Nothing turns a great adventure vacation into a miserable mess faster than a wet tent. Once the inside of your tent gets wet, it can mean damp clothes and heavier packs if you’re hiking, and may put any fresh food stores at risk. While it is impossible to completely eliminate the risk of condensation on the inside of your tent, you can reduce it and manage it.
What Causes Condensation?
Your rain fly will start to gather condensation because it is warmer than the air around it. It’s the same phenomenon that causes your glasses to fog up when you head inside. If you can keep temperatures closer to even, you dramatically reduce the amount of condensation dripping down your tent walls, soaking your stuff.
Solution 1: Pick a Dry and Covered Campsite
Where you pitch your tent makes a big difference. A site out in the open might improve airflow, but it also means a much cooler outside temperature. At night, your tent will warm up quickly with body heat, creating perfect condensation conditions. Choose a campsite that is protected under a tree cover, where the ambient temperature is a bit higher. Staying off the ground using a Tent Cot is another way to help. This allows air to flow underneath your shelter and avoids the potentially wet ground.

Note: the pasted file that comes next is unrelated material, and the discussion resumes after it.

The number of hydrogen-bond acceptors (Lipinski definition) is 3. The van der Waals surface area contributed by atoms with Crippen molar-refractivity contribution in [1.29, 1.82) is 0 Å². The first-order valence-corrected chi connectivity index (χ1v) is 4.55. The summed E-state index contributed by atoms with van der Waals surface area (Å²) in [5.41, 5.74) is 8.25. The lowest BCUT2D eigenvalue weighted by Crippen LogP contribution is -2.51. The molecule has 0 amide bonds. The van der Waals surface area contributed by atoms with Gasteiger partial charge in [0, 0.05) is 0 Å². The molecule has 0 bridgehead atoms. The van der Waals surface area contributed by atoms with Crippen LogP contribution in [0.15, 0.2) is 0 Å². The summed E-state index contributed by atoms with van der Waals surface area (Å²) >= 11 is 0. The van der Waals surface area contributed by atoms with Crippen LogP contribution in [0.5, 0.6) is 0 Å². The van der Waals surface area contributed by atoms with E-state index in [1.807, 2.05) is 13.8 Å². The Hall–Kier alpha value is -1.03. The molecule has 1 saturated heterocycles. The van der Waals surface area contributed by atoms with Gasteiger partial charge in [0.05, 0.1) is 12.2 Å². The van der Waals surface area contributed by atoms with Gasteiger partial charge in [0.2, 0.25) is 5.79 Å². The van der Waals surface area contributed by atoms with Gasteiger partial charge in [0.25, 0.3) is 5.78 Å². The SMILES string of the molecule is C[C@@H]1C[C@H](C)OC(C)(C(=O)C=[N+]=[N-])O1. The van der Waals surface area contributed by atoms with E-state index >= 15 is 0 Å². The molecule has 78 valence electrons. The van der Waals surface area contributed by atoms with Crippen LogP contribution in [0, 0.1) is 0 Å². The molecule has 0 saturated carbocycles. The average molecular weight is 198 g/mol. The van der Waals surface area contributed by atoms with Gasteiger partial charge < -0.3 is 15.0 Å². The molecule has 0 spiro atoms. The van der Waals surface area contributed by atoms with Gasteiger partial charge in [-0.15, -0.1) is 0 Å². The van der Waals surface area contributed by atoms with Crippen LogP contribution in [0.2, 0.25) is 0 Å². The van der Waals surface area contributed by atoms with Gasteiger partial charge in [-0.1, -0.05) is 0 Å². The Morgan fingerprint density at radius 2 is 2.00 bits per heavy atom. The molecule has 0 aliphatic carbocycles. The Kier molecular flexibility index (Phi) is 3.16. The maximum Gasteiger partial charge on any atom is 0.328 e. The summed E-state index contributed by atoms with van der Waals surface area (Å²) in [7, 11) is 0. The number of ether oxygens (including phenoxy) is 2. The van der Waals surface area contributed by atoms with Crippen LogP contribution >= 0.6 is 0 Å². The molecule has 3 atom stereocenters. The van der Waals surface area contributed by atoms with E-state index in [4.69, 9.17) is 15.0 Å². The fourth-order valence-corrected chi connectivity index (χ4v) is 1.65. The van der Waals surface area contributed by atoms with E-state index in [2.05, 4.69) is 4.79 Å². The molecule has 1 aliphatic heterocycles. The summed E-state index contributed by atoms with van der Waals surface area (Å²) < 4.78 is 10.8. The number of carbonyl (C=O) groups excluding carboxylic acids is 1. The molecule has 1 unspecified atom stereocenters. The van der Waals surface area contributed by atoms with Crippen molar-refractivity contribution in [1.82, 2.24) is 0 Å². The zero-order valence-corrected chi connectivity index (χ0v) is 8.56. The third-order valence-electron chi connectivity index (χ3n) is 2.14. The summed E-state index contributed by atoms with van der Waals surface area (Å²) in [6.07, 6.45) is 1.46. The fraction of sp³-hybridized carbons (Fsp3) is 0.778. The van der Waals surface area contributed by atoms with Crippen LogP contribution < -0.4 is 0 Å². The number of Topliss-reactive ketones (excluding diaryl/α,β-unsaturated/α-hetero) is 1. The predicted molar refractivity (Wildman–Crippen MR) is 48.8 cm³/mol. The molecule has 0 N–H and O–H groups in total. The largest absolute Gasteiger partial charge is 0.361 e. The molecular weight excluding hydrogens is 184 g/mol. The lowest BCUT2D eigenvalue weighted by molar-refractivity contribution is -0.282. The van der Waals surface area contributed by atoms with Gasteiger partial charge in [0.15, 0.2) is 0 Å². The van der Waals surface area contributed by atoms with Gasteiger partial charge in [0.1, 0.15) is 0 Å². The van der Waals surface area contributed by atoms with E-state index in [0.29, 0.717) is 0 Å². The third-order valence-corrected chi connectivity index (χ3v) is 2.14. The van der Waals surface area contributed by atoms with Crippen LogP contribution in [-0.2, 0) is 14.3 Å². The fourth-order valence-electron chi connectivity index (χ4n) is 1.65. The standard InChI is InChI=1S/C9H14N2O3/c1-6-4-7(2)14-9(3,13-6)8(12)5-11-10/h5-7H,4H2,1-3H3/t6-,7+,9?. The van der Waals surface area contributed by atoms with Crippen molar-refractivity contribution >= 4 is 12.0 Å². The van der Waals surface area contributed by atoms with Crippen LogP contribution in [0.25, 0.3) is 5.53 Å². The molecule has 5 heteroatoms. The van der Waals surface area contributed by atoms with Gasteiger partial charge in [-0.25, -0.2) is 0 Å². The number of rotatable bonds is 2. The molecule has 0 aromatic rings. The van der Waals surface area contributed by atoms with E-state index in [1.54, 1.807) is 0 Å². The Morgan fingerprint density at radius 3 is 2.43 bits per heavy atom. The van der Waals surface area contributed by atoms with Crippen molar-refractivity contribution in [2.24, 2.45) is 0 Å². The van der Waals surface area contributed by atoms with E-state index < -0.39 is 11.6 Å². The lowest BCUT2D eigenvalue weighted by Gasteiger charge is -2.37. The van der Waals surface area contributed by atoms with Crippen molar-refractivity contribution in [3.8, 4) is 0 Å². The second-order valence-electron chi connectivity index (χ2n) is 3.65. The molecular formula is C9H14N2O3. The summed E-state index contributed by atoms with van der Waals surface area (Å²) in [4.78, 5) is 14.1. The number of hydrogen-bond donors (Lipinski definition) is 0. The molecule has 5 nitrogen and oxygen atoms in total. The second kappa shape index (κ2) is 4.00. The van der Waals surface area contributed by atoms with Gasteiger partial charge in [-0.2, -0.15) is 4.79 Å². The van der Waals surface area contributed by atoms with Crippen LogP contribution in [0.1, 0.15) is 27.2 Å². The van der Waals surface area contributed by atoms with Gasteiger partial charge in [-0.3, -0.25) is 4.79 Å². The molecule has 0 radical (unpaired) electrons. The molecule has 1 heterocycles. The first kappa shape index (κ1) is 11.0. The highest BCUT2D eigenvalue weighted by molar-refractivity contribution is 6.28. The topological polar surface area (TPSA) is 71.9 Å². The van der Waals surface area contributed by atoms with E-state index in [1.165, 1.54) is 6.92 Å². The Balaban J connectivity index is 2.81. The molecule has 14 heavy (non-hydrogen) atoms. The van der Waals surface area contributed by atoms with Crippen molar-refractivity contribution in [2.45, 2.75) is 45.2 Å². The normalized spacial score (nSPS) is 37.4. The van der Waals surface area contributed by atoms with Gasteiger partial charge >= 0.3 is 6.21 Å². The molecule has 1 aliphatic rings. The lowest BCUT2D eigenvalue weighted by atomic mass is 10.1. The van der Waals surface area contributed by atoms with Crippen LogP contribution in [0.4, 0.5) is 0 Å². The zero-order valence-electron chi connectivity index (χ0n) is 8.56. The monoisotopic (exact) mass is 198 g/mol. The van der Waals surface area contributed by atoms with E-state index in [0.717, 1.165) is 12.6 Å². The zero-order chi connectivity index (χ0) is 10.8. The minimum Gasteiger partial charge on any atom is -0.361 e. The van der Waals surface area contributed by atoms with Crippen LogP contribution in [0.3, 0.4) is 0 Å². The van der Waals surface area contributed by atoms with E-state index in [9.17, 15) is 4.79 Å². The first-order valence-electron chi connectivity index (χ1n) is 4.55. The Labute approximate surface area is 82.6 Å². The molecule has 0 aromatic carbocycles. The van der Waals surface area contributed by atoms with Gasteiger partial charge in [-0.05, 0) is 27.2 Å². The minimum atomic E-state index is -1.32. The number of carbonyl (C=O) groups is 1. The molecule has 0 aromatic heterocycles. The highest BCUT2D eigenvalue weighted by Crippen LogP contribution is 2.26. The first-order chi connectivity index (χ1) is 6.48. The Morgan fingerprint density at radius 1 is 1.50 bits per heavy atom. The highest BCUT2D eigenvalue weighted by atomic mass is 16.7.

Solution 2: Ventilation
The more air you have flowing through your tent, the less heat you have trapped inside. Equalizing temperatures means that every breath isn’t adding a drop of water to your walls. Open every window and pitch your tent to take advantage of any breeze.
Solution 3: Store Wet Things Outside
Bringing moisture-packed items like wet socks or swimsuits inside the tent is a great way to hang them up without worrying about them flying off, but it also adds a ton of moisture. Keep your wet things outside the tent and take advantage of sunlit hours when drying them.
Solution 4: Upsize Your Tent and Open Your Sleeping Bag
Touching the walls in your tent can cause any collected moisture to pour inside. That’s why packing a tent that is larger than you need can be very helpful when trying to keep moisture trapped on the outside from falling on your protective gear. Also, don’t cover your head while sleeping. Sure, zipping into your sleeping bag will keep you remarkably warm, but it will also add up to a liter of water to the bag. If you’re hiking, that’s extra weight you don’t need. If you’re stationary, that puts your bag at risk for mildew. Multi-layer sleeping bag options let you get warm and dry quickly, and offer adjustable insulation levels.
Expect to see moisture on the outside of your rain fly come the morning, but if you’ve followed these tips, that’s where it should stay.